There were moments in the first half Sunday in Pittsburgh that Houston quarterback Deshaun Watson appeared primed to steer the Texans' offense out of its early-season funk.
But then the second half commenced and the Texans (0-3) scratched out just 51 yards and were shut out the rest of the way in the 28-21 loss to the Steelers.
Houston will host the Minnesota Vikings (0-3) on Sunday seeking not only its first victory but some semblance of normalcy for an offense that was dynamic at times in 2019.
"I think that we haven't thrown the ball downfield as much and we've always been known to do that, so we haven't done that as much," Texans coach Bill O'Brien said. "Really that hasn't been anything that's been part of the plan, it's just been the way we felt the game was going, what was the best play call for that situation. We have to do better."
Although Watson is actually passing for more yards per game than last season (264 yards a game, up from 256.8), his longest completion in this season is just 38 yards. Houston's inability to stretch the field can be linked in part to the offseason trade of three-time All-Pro receiver DeAndre Hopkins to the Arizona Cardinals.
The Texans also have struggled mightily running the ball this season. They rank 31st in the NFL and ahead of only the New York Giants with 198 yards, and tied for 29th at 3.7 yards per attempt.
That Watson, who has just 49 rushing yards through three games, hasn't been featured more in the running game is just one of several curious developments for the Texans' offense. That 16-yard average is less than half his career norm.
"I mean, my first instinct isn't running," Watson said. "Just giving those guys a chance when the receivers are open. I don't want to force a ball. There's a difference between throwing, anticipating guys being open and then forcing a ball into a tight window and causing a turnover.
"You've got to pick your spots and make sure that you're comfortable with those spots and then react after that."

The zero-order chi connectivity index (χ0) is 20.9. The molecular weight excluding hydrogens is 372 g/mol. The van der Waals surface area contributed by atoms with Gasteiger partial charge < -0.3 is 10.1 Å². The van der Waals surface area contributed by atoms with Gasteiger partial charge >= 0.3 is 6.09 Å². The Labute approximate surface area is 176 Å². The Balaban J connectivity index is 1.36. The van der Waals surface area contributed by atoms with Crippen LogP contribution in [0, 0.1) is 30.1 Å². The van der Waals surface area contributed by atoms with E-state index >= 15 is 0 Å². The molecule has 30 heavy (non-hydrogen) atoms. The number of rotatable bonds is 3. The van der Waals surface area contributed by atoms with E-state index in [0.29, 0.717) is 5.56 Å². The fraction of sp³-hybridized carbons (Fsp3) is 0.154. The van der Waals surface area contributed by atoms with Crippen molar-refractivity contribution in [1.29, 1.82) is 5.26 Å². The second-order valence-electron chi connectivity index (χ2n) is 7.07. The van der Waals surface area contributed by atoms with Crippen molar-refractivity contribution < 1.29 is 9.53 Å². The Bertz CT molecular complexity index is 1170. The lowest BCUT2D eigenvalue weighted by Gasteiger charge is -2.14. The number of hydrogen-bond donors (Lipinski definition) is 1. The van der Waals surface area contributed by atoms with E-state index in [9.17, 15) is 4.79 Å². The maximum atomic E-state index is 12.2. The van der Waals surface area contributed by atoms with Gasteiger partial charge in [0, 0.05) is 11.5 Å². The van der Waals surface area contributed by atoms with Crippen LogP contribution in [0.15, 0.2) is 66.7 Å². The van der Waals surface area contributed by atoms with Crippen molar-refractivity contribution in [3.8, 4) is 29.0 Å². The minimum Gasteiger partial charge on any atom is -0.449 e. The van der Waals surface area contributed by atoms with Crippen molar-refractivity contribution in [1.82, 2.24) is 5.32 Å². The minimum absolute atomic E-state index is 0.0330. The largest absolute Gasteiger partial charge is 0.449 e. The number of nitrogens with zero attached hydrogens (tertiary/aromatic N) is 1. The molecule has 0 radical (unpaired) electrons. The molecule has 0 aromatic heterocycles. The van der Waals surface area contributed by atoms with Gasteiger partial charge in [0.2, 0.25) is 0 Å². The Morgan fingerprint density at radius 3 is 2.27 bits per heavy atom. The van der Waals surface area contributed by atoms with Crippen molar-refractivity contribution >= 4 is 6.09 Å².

The Vikings returned to practice Thursday after receiving zero positive results from multiple iterations of COVID-19 tests over the previous three days. The exacting protocol measures followed a COVID-19 outbreak among the Tennessee Titans, whom the Vikings played Sunday. Following that 31-30 loss, the Vikings held virtual meetings Tuesday and Wednesday while awaiting test results.
"Obviously it's been a little bit unusual. It's been busy," Vikings coach Mike Zimmer said. "Sometimes the uncertainty of everything tries to creep in, I guess. Just not knowing exactly how the protocol is going to change the next day. Like I've had to change the schedule for every day this week just because of the different things."
Considering their surprisingly ragged start to the season, the last thing the Vikings needed was an unexpected distraction serving as an obstacle between their first victory. But, given the challenges the NFL faced to get its season off the ground, this week was just another hiccup.
"It's similar to how we approached much of the offseason program and training camp," Vikings quarterback Kirk Cousins said. "I think it's been handled well and we'll just keep at it.
"Just do the best you can. Cover everything in meetings, get on the field (Thursday) obviously and throughout the rest of the week and still get all your work in and then go to Houston and the goal is to get the job done regardless of what the weekly schedule looked like."
--Field Level Media